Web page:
|Reviews & Columns|
TV on DVD
Reviews by Studio
Collector Series DVDs
Easter Egg Database
DVD Talk Radio
The M.O.D. Squad
DVD Talk Forum
DVD Price Search|
Customer Service #'s
Elvis: Return to Tupelo
Alive Mind has released Elvis: Return to Tupelo, a slick but problematic documentary on the influence of Elvis' hometown of Tupelo, Mississippi on The King of Rock 'n' Roll's music. Lots of archival footage, some rare home movies and original audio clips, and entertaining anecdotes from Elvis' childhood friends, girlfriends, and later band members run head into the fact that we're never given a detailed mapping-out of the film's supposed central thesis: what did Tupelo specifically do for Elvis?
Bookended by Elvis' triumphant benefit concert in Tupelo on September 21, 1956, Elvis: Return to Tupelo backs up and starts from the beginning, giving a short, sometimes insightful (but overall, an incomplete) look at Elvis' upbringing as a dirt-poor only child of Gladys and Vernon Presley. I'm not going to give a run-down of Elvis' life story up until 1956, because it's been so thoroughly recounted and almost mythologized countless times before this review (I've certainly read my fair share of accounts, including just recently re-reading the so-far definitive bio on that early period of Elvis' life, Last Train to Memphis, by Peter Guralnick). Having become familiar with Elvis' story, what initially interested me in Elvis: Return to Tupelo was the chance to hear specifically how Tupelo figured into Elvis' music. Quite often, biographical emphasis on Elvis' assimilation of various musical genres is often centered on his later boyhood years in Memphis, that ground zero of blues, country, and gospel influences. After all, Elvis eventually called Memphis, not Tupelo, home; Memphis is where Elvis himself always stated he felt the beginnings of his musical abilities. In accounts I've read, Elvis' very earliest musical influences came from his church, his time in the fields when his mother worked as a farm laborer, and his almost obsessive trolling for music on the Presley's cheap little radio. So where did Tupelo fit in?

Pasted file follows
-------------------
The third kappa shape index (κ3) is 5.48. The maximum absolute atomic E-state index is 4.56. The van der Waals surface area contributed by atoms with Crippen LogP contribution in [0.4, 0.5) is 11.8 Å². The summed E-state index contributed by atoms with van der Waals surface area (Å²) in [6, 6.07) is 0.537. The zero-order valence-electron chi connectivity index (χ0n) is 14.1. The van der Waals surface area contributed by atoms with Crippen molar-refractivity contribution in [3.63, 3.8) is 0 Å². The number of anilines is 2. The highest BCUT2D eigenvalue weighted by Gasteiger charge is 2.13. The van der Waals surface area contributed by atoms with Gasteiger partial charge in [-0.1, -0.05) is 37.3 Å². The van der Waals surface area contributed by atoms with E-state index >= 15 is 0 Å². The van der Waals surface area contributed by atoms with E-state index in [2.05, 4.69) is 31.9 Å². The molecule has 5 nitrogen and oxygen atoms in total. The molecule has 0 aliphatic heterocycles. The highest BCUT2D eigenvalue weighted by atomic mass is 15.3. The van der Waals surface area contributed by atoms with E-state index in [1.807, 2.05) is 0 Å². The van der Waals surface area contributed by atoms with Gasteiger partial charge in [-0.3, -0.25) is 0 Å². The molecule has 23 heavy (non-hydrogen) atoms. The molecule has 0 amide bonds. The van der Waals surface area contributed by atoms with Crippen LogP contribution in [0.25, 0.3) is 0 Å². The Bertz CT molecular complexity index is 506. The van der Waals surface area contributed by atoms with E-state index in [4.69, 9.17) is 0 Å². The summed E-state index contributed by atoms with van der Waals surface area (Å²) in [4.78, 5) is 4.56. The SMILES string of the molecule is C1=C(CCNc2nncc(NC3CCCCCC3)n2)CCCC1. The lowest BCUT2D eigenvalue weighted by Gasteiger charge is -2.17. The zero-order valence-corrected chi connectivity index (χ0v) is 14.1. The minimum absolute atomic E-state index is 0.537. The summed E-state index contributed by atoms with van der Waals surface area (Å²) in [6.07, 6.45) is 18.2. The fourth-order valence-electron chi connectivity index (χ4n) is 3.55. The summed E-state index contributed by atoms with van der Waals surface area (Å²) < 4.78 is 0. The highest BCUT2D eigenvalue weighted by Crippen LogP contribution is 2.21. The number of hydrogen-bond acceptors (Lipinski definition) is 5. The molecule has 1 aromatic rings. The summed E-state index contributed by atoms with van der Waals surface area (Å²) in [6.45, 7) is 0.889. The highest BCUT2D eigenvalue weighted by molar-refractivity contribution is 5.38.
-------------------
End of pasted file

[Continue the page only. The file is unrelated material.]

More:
Well, according to Elvis: Return to Tupelo...I'm not sure. We get all the familiar raps about possible influences on Elvis, including his hearing music in the cotton fields, or his trips to the black sections of town to listen to church music or raucous house parties. But how Tupelo differed from Memphis specifically in its influence on Elvis isn't really delineated. We hear about Tupelo as a city, including its other most famous event: the tornado of 1935 (dragged in with little purpose on the story at hand). We hear about what it was like to live there. We hear how Elvis grew up there (dirt poor). And the "Elvis story" is as potent as ever. A classic American success story (at least at first) if there ever was one, the knowledge that probably only in America could a boy grow up with absolutely zero prospects (other than those he made for himself) to literally transform not only American pop culture (and thus the world's pop culture) but also help usher in a fundamental transformation of the country on a sociological and political level, as well, still boggles the mind (especially in today's American culture where the State shows signs of stifling more and more personal and professional outlets for traditional American individualism). That story always plays, and it works here, too.